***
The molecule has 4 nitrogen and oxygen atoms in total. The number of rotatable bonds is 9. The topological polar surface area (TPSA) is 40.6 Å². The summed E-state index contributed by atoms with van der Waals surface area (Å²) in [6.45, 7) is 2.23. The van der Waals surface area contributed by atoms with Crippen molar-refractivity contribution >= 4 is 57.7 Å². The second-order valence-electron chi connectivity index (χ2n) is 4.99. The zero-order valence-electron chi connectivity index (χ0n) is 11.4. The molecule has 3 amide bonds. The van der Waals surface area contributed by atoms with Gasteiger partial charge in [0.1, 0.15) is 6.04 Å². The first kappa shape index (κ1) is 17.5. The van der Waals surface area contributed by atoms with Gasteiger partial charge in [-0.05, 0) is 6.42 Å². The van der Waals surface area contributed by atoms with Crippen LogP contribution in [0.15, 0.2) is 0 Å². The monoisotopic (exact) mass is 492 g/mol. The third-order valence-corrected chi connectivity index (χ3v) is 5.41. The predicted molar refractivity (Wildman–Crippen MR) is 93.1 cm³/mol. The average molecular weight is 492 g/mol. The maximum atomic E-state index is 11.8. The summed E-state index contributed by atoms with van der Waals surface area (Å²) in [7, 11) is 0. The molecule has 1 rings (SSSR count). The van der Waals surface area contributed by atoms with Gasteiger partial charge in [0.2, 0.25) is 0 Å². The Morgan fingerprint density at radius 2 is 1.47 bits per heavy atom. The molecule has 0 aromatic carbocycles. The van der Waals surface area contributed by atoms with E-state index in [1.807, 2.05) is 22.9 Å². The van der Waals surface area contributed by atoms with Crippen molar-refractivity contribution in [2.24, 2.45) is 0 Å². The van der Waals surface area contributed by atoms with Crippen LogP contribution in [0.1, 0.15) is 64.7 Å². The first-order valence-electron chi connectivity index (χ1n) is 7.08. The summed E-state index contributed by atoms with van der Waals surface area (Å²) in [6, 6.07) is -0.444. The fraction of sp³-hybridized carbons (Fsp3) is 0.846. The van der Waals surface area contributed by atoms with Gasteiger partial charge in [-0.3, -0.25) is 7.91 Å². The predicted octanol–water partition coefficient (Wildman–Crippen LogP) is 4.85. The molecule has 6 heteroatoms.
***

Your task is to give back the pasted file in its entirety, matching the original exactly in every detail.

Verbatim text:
The molecule has 4 nitrogen and oxygen atoms in total. The number of rotatable bonds is 9. The topological polar surface area (TPSA) is 40.6 Å². The summed E-state index contributed by atoms with van der Waals surface area (Å²) in [6.45, 7) is 2.23. The van der Waals surface area contributed by atoms with Crippen molar-refractivity contribution >= 4 is 57.7 Å². The second-order valence-electron chi connectivity index (χ2n) is 4.99. The zero-order valence-electron chi connectivity index (χ0n) is 11.4. The molecule has 3 amide bonds. The van der Waals surface area contributed by atoms with Gasteiger partial charge in [0.1, 0.15) is 6.04 Å². The first kappa shape index (κ1) is 17.5. The van der Waals surface area contributed by atoms with Gasteiger partial charge in [-0.05, 0) is 6.42 Å². The van der Waals surface area contributed by atoms with Crippen LogP contribution in [0.15, 0.2) is 0 Å². The monoisotopic (exact) mass is 492 g/mol. The third-order valence-corrected chi connectivity index (χ3v) is 5.41. The predicted molar refractivity (Wildman–Crippen MR) is 93.1 cm³/mol. The average molecular weight is 492 g/mol. The maximum atomic E-state index is 11.8. The summed E-state index contributed by atoms with van der Waals surface area (Å²) in [7, 11) is 0. The molecule has 1 rings (SSSR count). The van der Waals surface area contributed by atoms with Gasteiger partial charge in [0.2, 0.25) is 0 Å². The Morgan fingerprint density at radius 2 is 1.47 bits per heavy atom. The molecule has 0 aromatic carbocycles. The van der Waals surface area contributed by atoms with E-state index in [1.807, 2.05) is 22.9 Å². The van der Waals surface area contributed by atoms with Crippen molar-refractivity contribution in [2.24, 2.45) is 0 Å². The van der Waals surface area contributed by atoms with Crippen LogP contribution in [0.1, 0.15) is 64.7 Å². The first-order valence-electron chi connectivity index (χ1n) is 7.08. The summed E-state index contributed by atoms with van der Waals surface area (Å²) in [6, 6.07) is -0.444. The fraction of sp³-hybridized carbons (Fsp3) is 0.846. The van der Waals surface area contributed by atoms with Gasteiger partial charge in [-0.3, -0.25) is 7.91 Å². The predicted octanol–water partition coefficient (Wildman–Crippen LogP) is 4.85. The molecule has 6 heteroatoms.